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Developmental Psychology Displayed in "Mean Girls"

Updated on September 2, 2019

Setting & Plot

"Mean Girls" is a teen drama taking place in a "typical" American high school, full of dramatic experiences and interactions. The token lead is Cady Heron, a young girl who grew up being homeschool- while living in the African jungle! Upon returning to mainland American, Cady is enrolled in a public high school where she is left to deal with a whole new world, filled with cliques, drama, and excitement. Cady is befriended by a group of peers from the "Out Krowd," but quickly ditches them after being accepted by "the Plastics." "The Plastics" are a group of overdramatic and rude, yet beautiful and popular girls. Cady is accepted relatively quickly as a part of the group, however, she has a change of heart after realizing how "the Plastics" are really shallow and cruel. Rather than immediately leaving the group, Cady and some of the others decide Cady would make the perfect double agent- able to discover secrets about the group, especially Regina. The diabolical plan did not go as planned and there ends up being quite the relationship drama as Cady falls for Regina’s ex. The movie goes on and more drama ensues, but as Cady is orchestrating a new plan to ruin Regina, she starts to actually become like “the Plastics.” When watching the movie Mean Girls one may notice overwhelming psychological themes displayed within, including social, emotional, cognitive, and especially identity development in late adolescence.

Erikson's Theories

Identity versus Role Confusion a.k.a "who am I?" This is a question most adolescents ask themselves many times throughout their teen and young adult years, the characters of "Mean Girls" are certainly no exception. The most obvious example lies in the life of Cady. At first, Cady is portrayed as an innocent "new girl," but as the story progresses, so does her identity crisis. Cady begins to become one of " the Plastics," dressing and acting like the popular girls, in order to impress her peers before coming to her senses and becoming her true self at the end of the movie. Additionally, one will notice Erikson’s idea of identity achievement, which occurs when a person finally understands who they truly are and that who they are is in agreement with their future plans (Berger, 2016, p. 350). While many of the main characters have not yet reached this state due to being young and likely still in development, the character Mrs. Norbury seems to be a good example as she has committed herself to a career, following her years of an identity crisis.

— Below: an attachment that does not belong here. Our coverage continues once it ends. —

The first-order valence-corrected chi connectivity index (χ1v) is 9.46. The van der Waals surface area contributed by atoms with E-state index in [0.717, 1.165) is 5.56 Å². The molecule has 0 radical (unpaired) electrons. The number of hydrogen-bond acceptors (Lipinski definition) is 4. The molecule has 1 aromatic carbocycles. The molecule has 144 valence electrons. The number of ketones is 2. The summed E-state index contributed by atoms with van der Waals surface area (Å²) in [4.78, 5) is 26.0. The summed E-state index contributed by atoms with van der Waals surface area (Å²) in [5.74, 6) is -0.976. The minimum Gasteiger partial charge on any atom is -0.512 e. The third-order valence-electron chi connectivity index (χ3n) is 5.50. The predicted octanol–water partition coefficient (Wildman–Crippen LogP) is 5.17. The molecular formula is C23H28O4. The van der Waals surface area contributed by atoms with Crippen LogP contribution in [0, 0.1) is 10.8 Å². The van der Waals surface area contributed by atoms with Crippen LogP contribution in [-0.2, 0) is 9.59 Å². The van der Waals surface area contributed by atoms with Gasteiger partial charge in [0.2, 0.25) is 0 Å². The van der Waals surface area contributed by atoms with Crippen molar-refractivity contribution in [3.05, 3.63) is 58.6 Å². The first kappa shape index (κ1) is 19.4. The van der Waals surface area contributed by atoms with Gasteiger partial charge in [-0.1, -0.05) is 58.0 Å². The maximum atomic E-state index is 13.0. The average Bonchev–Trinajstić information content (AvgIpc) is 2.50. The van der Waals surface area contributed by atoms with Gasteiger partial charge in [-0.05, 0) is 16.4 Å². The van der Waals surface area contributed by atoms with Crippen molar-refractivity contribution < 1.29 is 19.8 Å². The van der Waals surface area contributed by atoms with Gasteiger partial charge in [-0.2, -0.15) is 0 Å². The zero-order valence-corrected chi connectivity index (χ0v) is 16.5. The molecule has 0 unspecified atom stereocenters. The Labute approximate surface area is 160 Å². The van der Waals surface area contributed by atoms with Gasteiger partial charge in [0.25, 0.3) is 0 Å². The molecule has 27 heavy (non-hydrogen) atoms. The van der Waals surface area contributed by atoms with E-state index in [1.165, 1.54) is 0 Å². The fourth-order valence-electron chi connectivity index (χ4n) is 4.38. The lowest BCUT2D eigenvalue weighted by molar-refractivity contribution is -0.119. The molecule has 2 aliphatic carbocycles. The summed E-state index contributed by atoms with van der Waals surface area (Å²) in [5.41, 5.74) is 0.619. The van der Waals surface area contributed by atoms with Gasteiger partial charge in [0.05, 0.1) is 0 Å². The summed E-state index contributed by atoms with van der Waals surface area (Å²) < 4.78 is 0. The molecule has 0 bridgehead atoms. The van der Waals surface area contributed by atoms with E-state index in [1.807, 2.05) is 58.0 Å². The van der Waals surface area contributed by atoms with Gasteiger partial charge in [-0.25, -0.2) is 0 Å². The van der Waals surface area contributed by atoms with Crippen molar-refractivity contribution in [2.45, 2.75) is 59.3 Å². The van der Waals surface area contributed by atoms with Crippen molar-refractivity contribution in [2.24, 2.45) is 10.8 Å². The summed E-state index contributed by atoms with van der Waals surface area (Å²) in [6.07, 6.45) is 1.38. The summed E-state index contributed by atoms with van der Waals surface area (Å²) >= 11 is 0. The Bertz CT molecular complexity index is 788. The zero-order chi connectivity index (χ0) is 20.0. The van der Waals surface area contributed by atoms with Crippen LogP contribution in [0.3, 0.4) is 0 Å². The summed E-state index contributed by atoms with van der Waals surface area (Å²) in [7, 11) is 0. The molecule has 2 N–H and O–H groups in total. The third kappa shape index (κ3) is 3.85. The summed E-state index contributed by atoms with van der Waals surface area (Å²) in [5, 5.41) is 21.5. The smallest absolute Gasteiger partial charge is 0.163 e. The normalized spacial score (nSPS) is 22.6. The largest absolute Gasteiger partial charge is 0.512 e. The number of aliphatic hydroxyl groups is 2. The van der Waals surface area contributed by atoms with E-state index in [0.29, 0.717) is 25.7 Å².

Marcia's Identity States

Furthermore, many of James Marcia’s identity states are also seen in the movie. One primary example lies within role confusion, which is when people do not seem to know, or care, about their identity (Berger, 2016, p. 352). Damien is a good example of this role confusion, as he is gay yet is not ready to come out. In addition, another example of James Marcia’s identity states is foreclosure, which is seen is many of the characters, as is frequently relatable in high school in general. Foreclosure refers to a person accepting their parents or societies roles and values without question (Berger, 2016, p. 352).

References: Berger, Kathleen Stassen. Invitation to the Life Span. 3rd edition, Worth Publishers, 2016.

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